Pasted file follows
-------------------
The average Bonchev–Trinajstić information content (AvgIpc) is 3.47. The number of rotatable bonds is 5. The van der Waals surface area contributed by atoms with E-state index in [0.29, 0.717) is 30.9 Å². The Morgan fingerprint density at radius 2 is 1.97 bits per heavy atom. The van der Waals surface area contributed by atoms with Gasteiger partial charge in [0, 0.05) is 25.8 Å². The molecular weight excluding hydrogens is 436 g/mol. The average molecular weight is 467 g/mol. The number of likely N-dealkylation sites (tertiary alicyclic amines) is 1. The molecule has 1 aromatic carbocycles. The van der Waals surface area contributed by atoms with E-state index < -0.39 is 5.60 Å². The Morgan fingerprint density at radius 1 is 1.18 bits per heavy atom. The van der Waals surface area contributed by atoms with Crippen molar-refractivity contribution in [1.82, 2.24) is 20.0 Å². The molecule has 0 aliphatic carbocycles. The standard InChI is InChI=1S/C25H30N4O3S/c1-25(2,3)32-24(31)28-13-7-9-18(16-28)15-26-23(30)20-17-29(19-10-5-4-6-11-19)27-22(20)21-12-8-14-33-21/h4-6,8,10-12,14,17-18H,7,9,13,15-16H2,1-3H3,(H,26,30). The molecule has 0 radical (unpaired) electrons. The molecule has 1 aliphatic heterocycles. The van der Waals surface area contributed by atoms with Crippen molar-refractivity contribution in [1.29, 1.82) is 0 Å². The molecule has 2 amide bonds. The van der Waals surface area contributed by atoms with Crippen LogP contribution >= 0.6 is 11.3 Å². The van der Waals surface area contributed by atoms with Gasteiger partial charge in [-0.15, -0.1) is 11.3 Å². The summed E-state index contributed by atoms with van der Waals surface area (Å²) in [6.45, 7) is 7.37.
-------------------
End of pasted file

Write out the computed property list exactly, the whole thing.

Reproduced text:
The average Bonchev–Trinajstić information content (AvgIpc) is 3.47. The number of rotatable bonds is 5. The van der Waals surface area contributed by atoms with E-state index in [0.29, 0.717) is 30.9 Å². The Morgan fingerprint density at radius 2 is 1.97 bits per heavy atom. The van der Waals surface area contributed by atoms with Gasteiger partial charge in [0, 0.05) is 25.8 Å². The molecular weight excluding hydrogens is 436 g/mol. The average molecular weight is 467 g/mol. The number of likely N-dealkylation sites (tertiary alicyclic amines) is 1. The molecule has 1 aromatic carbocycles. The van der Waals surface area contributed by atoms with E-state index < -0.39 is 5.60 Å². The Morgan fingerprint density at radius 1 is 1.18 bits per heavy atom. The van der Waals surface area contributed by atoms with Crippen molar-refractivity contribution in [1.82, 2.24) is 20.0 Å². The molecule has 0 aliphatic carbocycles. The standard InChI is InChI=1S/C25H30N4O3S/c1-25(2,3)32-24(31)28-13-7-9-18(16-28)15-26-23(30)20-17-29(19-10-5-4-6-11-19)27-22(20)21-12-8-14-33-21/h4-6,8,10-12,14,17-18H,7,9,13,15-16H2,1-3H3,(H,26,30). The molecule has 0 radical (unpaired) electrons. The molecule has 1 aliphatic heterocycles. The van der Waals surface area contributed by atoms with Crippen molar-refractivity contribution in [1.29, 1.82) is 0 Å². The molecule has 2 amide bonds. The van der Waals surface area contributed by atoms with Crippen LogP contribution >= 0.6 is 11.3 Å². The van der Waals surface area contributed by atoms with Gasteiger partial charge in [-0.15, -0.1) is 11.3 Å². The summed E-state index contributed by atoms with van der Waals surface area (Å²) in [6.45, 7) is 7.37.